MORE than 121 million passengers travelled on Lothian Buses last year – an increase of two million on the year before.
New figures show the publicly-owned firm bucked country-wide trends illustrating a dip in the number of people taking bus journeys.
But its annual report also shows a fall in profit of £1.8 million between 2014 and last year – despite overall revenue rising from £135m to £142m.
The company invested £7.6m in 20 new low emission diesel-electric hybrid buses and 12 new “Euro 6” low emission vehicles, the latter specifically for its Airlink Edinburgh Airport service.
Jim McFarlane, chair of Lothian Buses, praised staff for delivering “one of the best bus services in the UK year after year”.
He said: “The accounts show that we continue to buck the national trend, once again increasing our passenger numbers and revenue on the strength of the safe, reliable, efficient and highly regarded service that we provide.
“Our strong performance and effective management of cost pressures also mean that we can again return a £5.5m dividend to the shareholders while also investing more in the next generation of environmentally friendly buses as we aim to reduce our carbon footprint further and improve local air quality.
“I must commend the whole team, including our drivers, engineers and management, who continue to deliver one of the best bus services in the UK year after year.”
Last year a damaging boardroom row led to the departure of a host of top officials from Lothian Buses – including controversial boss Ian Craig.
The dispute centred on a formal grievance lodged against Mr Craig by colleagues, amid claims he undermined senior staff and failed to consult on major decisions.
New heads were appointed over the winter to take the city’s transport sector forward following the period of upheaval.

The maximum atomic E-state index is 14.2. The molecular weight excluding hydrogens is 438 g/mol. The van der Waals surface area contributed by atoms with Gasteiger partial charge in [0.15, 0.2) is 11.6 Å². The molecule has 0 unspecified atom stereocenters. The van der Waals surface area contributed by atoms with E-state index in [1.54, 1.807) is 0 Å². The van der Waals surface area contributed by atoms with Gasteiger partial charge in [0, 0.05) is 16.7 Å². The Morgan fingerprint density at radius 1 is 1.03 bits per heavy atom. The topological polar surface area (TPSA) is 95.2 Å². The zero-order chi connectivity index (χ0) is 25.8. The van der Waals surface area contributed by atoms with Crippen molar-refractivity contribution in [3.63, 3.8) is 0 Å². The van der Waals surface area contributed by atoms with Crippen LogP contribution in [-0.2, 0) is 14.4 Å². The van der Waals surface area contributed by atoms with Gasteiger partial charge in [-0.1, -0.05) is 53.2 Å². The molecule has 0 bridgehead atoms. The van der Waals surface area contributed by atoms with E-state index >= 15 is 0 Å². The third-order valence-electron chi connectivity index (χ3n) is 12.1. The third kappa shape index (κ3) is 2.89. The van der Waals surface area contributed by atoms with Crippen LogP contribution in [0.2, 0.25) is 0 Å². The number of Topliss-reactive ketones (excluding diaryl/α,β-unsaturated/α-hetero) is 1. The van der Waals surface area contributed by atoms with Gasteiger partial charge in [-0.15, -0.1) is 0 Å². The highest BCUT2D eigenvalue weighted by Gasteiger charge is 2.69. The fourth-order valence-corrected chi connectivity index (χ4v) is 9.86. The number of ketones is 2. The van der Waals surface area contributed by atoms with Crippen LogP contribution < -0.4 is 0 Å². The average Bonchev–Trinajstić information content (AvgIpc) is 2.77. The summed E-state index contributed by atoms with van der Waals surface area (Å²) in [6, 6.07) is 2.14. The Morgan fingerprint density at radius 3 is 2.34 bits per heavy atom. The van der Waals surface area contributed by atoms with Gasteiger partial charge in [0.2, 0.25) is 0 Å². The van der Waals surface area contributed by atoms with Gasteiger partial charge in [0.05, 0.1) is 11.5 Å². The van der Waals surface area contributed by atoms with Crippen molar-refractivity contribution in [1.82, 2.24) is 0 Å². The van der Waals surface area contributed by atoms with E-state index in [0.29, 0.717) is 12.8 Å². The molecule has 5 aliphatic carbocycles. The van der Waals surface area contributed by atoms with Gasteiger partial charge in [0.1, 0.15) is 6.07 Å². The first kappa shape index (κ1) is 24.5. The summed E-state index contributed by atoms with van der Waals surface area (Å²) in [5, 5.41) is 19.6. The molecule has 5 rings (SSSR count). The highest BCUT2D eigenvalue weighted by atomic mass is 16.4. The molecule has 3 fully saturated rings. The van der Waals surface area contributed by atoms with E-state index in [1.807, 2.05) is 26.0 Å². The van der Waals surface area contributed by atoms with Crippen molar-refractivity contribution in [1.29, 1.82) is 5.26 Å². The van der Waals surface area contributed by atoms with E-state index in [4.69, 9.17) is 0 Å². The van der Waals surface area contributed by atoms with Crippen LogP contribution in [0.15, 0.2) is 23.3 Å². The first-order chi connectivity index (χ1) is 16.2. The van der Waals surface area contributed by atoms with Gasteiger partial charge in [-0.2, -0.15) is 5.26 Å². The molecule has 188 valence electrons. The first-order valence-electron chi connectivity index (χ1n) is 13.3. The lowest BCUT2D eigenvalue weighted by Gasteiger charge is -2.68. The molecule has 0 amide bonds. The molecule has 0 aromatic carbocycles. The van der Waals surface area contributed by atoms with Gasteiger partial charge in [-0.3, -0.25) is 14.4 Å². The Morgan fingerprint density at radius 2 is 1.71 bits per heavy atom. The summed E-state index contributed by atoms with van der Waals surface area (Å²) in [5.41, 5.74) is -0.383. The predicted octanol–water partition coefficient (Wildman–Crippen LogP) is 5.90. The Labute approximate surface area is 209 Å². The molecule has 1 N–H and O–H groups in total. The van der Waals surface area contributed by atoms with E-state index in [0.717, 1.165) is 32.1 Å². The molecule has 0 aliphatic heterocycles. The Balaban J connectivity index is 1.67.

George Lowder MBE, a decorated army commander, replaced Mr Craig as chief executive of umbrella body Transport for Edinburgh.
Meanwhile, Richard Hall, who previously worked on transport during the London Olympics, secured the managing director role at Lothian Buses – a position also once held by Mr Craig.
And Lea Harrison, who started his career in the Royal Corps of Transport, became the new general manager of Edinburgh Trams following the departure of previous boss Tom Norris.
All three men started work earlier this year and are entitled to hefty six-figure pay packets.
Official government figures show bus passenger numbers across Scotland have fallen from 425 million in 2013/14 to 420 million in 2014/15.
Mr Hall said: “This is a business that has a long track record of delivering high quality services on a foundation of continuing investment and innovation.
“We need to go forward with this model to maintain our position as one of the country’s leading bus operators.
“This is important not only for the thousands of customers who use Lothian Buses’ network of services every day but also for the city as a whole.
“Our services are essential for the health of both Scotland and Edinburgh’s wider economy.”